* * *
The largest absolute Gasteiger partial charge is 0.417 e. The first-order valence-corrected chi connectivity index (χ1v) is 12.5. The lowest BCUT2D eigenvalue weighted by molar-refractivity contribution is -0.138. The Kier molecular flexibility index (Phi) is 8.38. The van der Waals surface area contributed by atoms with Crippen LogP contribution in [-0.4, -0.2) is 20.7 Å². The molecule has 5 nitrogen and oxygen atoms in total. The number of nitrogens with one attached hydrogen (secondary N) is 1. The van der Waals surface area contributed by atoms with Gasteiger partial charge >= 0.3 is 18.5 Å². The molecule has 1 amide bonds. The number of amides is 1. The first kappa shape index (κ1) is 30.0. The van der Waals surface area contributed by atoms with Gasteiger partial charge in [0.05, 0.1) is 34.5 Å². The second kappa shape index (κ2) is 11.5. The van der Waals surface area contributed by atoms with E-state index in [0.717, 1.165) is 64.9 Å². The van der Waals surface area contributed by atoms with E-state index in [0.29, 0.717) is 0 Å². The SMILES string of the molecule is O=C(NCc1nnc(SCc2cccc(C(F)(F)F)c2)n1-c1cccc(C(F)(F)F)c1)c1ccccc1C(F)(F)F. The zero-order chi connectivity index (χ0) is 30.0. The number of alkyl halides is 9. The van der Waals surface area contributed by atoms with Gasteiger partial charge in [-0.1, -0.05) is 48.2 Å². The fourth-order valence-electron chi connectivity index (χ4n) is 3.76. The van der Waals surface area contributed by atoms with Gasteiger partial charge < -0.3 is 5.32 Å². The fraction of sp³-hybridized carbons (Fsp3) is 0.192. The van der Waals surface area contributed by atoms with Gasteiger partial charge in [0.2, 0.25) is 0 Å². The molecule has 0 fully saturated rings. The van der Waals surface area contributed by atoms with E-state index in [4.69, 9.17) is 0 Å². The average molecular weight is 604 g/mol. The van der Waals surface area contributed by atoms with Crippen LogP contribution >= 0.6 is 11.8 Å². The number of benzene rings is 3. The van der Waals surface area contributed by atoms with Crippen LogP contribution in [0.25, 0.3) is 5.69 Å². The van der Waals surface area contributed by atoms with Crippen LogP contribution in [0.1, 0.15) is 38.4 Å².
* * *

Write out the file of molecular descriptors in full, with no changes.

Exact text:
The largest absolute Gasteiger partial charge is 0.417 e. The first-order valence-corrected chi connectivity index (χ1v) is 12.5. The lowest BCUT2D eigenvalue weighted by molar-refractivity contribution is -0.138. The Kier molecular flexibility index (Phi) is 8.38. The van der Waals surface area contributed by atoms with Crippen LogP contribution in [-0.4, -0.2) is 20.7 Å². The molecule has 5 nitrogen and oxygen atoms in total. The number of nitrogens with one attached hydrogen (secondary N) is 1. The van der Waals surface area contributed by atoms with Gasteiger partial charge >= 0.3 is 18.5 Å². The molecule has 1 amide bonds. The number of amides is 1. The first kappa shape index (κ1) is 30.0. The van der Waals surface area contributed by atoms with Gasteiger partial charge in [0.05, 0.1) is 34.5 Å². The second kappa shape index (κ2) is 11.5. The van der Waals surface area contributed by atoms with E-state index in [0.717, 1.165) is 64.9 Å². The van der Waals surface area contributed by atoms with E-state index in [0.29, 0.717) is 0 Å². The SMILES string of the molecule is O=C(NCc1nnc(SCc2cccc(C(F)(F)F)c2)n1-c1cccc(C(F)(F)F)c1)c1ccccc1C(F)(F)F. The zero-order chi connectivity index (χ0) is 30.0. The number of alkyl halides is 9. The van der Waals surface area contributed by atoms with Gasteiger partial charge in [-0.1, -0.05) is 48.2 Å². The fourth-order valence-electron chi connectivity index (χ4n) is 3.76. The van der Waals surface area contributed by atoms with Gasteiger partial charge < -0.3 is 5.32 Å². The fraction of sp³-hybridized carbons (Fsp3) is 0.192. The van der Waals surface area contributed by atoms with Gasteiger partial charge in [0.2, 0.25) is 0 Å². The molecule has 0 fully saturated rings. The van der Waals surface area contributed by atoms with E-state index in [4.69, 9.17) is 0 Å². The average molecular weight is 604 g/mol. The van der Waals surface area contributed by atoms with Crippen LogP contribution >= 0.6 is 11.8 Å². The number of benzene rings is 3. The van der Waals surface area contributed by atoms with Crippen LogP contribution in [0.25, 0.3) is 5.69 Å². The van der Waals surface area contributed by atoms with Crippen LogP contribution in [0.1, 0.15) is 38.4 Å².